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PSNI officer who shot thief must take firearms course

By Rebecca Black

Published 11/06/2015

Ombudsman Michael Maguire then recommended formal disciplinary action against the officer which was imposed by the PSNI
Ombudsman Michael Maguire then recommended formal disciplinary action against the officer which was imposed by the PSNI

A police officer has been ordered to take a firearms course after he shot a fleeing car thief.

The Police Ombudsman initially launched an investigation into an incident in Gilford, Co Down on July 18, 2009 when an officer shot a man as he ran away after abandoning a stolen car.

The case was referred to the Public Prosecution Service, which decided that the officer should be prosecuted for causing grievous bodily harm with intent.

But this case collapsed in February 2013 as a result of the conduct of the injured party in court.

Ombudsman Michael Maguire then recommended formal disciplinary action against the officer which was imposed by the PSNI.

But after the officer appealed, the sanctions were reduced.

Chief Constable George Hamilton has now ordered that the officer undertake a "Judgmental Firearm Training" course.

During the original incident in 2009 the officer claimed he fired as the man was turning round to face him with what looked like a gun in his hand.

However, forensic evidence suggested the man was climbing a fence when he was shot, with his feet off the ground and his back towards the officer.

The events leading up to the shooting began when a man called police to report that his car had been stolen by a man who had called at his house in Craigavon and threatened to light a petrol bomb if the keys were not handed over.

Details of the vehicle were circulated on police radio, and two officers gave chase after seeing it in Gilford.

After a short pursuit, the driver collided with a kerb in a cul-de-sac and ran off towards the rear of nearby houses.

Two officers drew their firearms as they gave chase, taking different directions after they temporarily lost sight of the man.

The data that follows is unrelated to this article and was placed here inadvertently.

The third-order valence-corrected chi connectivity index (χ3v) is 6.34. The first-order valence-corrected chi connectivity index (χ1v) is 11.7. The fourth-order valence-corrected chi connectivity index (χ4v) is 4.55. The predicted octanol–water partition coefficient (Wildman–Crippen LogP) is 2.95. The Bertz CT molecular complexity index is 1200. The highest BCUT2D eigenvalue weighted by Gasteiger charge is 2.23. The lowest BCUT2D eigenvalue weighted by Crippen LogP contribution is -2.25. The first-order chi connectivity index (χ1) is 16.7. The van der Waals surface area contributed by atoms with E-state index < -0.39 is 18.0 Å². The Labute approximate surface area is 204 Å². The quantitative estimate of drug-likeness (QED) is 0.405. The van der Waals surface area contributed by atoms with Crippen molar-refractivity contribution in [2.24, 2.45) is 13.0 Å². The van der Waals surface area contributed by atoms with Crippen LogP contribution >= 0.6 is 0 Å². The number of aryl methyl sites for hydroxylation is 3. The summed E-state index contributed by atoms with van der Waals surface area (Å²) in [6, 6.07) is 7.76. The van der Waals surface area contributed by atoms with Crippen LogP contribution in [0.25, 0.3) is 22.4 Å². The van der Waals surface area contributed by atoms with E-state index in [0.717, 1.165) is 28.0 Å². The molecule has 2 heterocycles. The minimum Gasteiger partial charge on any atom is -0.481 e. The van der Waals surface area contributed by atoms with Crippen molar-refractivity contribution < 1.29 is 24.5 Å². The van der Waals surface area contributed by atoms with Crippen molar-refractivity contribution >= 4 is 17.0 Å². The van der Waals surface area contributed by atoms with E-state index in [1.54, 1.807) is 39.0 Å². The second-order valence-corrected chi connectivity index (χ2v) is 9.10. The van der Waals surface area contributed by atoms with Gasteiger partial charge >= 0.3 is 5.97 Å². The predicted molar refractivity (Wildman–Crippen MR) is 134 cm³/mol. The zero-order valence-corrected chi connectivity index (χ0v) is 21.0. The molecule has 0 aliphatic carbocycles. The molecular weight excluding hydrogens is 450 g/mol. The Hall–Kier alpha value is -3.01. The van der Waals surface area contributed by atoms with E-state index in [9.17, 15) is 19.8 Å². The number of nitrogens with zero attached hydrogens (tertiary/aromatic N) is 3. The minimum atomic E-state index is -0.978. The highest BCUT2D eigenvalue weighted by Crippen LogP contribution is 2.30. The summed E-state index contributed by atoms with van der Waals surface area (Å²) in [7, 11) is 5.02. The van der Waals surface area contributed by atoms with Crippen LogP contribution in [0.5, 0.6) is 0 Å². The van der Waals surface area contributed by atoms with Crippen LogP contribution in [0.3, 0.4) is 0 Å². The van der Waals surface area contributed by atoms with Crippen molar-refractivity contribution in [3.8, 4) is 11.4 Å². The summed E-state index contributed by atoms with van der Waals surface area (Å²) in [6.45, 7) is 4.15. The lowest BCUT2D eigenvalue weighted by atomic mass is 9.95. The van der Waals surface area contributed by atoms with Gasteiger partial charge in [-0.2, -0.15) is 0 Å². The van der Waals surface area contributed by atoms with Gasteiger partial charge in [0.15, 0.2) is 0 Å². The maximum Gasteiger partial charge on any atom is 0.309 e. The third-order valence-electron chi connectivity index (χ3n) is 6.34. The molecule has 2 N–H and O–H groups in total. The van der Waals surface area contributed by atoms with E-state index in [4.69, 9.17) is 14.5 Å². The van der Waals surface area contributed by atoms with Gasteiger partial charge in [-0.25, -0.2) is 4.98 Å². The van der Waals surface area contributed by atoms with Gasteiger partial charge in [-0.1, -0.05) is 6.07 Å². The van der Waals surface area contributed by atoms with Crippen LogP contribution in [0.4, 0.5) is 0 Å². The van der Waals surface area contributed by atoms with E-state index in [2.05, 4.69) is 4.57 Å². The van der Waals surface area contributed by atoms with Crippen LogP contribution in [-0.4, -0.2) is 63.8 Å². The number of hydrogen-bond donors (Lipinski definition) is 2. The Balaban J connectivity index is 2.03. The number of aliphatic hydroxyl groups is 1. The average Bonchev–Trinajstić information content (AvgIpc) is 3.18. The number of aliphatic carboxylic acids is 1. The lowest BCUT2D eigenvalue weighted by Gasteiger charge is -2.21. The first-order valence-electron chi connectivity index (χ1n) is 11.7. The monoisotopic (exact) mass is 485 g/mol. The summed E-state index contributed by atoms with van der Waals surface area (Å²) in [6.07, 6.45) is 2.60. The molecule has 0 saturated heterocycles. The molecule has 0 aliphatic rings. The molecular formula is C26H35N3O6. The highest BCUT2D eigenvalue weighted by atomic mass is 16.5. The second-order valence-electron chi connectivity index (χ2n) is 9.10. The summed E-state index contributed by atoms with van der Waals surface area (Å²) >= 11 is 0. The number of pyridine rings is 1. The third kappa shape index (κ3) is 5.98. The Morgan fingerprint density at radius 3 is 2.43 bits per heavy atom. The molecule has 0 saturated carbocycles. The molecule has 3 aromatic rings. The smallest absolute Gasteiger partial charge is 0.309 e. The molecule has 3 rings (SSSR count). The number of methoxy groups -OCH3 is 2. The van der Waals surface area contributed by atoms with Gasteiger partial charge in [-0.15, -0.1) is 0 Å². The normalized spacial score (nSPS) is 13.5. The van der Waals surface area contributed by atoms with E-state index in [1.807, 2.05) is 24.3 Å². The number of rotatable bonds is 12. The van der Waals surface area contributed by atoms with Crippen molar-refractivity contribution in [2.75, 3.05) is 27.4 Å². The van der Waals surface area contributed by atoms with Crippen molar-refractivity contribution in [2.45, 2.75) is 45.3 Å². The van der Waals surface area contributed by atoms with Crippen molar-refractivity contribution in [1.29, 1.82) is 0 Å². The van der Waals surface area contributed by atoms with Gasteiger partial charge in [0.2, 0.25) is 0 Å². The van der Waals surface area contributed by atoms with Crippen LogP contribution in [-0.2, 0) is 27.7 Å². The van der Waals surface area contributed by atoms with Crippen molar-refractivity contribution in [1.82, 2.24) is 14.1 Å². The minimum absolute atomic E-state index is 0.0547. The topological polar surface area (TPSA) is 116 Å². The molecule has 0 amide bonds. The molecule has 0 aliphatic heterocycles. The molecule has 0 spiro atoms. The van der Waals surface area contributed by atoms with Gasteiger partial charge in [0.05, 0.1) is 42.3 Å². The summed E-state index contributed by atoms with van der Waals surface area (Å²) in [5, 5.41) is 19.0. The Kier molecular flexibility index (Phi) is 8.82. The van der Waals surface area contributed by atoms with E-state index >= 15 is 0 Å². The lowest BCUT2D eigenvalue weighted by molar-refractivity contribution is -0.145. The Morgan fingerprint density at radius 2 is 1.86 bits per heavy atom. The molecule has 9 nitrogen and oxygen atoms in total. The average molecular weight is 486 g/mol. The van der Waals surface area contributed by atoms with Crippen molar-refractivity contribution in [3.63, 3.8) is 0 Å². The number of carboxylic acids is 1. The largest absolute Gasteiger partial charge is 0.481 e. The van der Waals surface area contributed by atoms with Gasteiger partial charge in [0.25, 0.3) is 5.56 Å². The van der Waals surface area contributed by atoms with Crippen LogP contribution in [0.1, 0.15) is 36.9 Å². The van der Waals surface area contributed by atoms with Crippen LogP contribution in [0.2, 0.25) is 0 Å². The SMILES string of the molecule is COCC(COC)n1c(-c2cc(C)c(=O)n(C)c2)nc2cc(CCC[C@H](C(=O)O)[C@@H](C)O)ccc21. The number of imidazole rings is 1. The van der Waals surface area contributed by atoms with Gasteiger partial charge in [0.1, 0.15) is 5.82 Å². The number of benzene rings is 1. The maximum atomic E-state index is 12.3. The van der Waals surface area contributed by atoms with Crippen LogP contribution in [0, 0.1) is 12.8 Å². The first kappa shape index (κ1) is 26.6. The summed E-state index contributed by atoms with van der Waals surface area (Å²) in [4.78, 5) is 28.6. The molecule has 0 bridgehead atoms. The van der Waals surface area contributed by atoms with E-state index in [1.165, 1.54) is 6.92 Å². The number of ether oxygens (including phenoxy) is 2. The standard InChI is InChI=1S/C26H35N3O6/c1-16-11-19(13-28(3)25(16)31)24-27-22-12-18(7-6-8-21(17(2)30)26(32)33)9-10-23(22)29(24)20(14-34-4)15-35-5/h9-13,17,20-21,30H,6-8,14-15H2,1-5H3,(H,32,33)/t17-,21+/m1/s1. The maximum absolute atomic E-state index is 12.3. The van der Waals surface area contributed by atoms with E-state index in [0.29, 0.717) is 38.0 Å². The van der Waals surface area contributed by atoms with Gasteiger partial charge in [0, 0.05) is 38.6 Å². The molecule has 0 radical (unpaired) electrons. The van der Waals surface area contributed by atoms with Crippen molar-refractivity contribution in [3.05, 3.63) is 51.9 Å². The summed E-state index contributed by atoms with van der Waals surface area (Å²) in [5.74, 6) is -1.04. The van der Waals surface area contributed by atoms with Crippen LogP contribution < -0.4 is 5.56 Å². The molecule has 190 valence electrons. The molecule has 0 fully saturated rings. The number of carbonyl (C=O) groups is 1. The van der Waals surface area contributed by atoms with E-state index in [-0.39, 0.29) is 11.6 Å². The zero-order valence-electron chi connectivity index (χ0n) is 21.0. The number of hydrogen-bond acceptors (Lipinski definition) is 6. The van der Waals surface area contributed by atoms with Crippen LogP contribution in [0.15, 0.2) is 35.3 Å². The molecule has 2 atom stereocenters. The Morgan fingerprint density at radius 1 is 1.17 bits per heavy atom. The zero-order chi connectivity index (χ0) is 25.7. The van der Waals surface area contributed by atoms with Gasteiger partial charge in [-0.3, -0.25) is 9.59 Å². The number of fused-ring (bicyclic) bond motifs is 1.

One of the officers caught sight of him again and ordered him to stop. The officer said the man pointed what looked like a firearm at him, and he reacted by firing a single shot from his police issue pistol.

The shot, fired from a range of about nine metres, struck the man on the left flank.

Forensic examination showed that the bullet entered the man's rear lower waist and exited his front abdomen. The trajectory of the bullet - indicated by a hole in the fence and a strike mark on a wall - suggested his feet had been off the ground at the time.

Two other officers who had seen the man as he ran off were interviewed by Police Ombudsman investigators, but neither recalled that the man had anything in his hands.

The man himself said he had a black handled screwdriver and a chisel in the back pocket of his jeans, but his hands had been on top of the fence when he was shot.

No weapon was found, despite an extensive search of the scene.

Dr Maguire concluded that there was no evidence, other than the statement of the officer who fired the shot, that the man had anything in his hand which could be mistaken for a firearm.

He noted, however, that the officer may have perceived the incident to have been linked to paramilitaries given the circumstances in which the car was stolen and the fact that officers had been briefed about high threat levels from dissident activity in the area.

Belfast Telegraph

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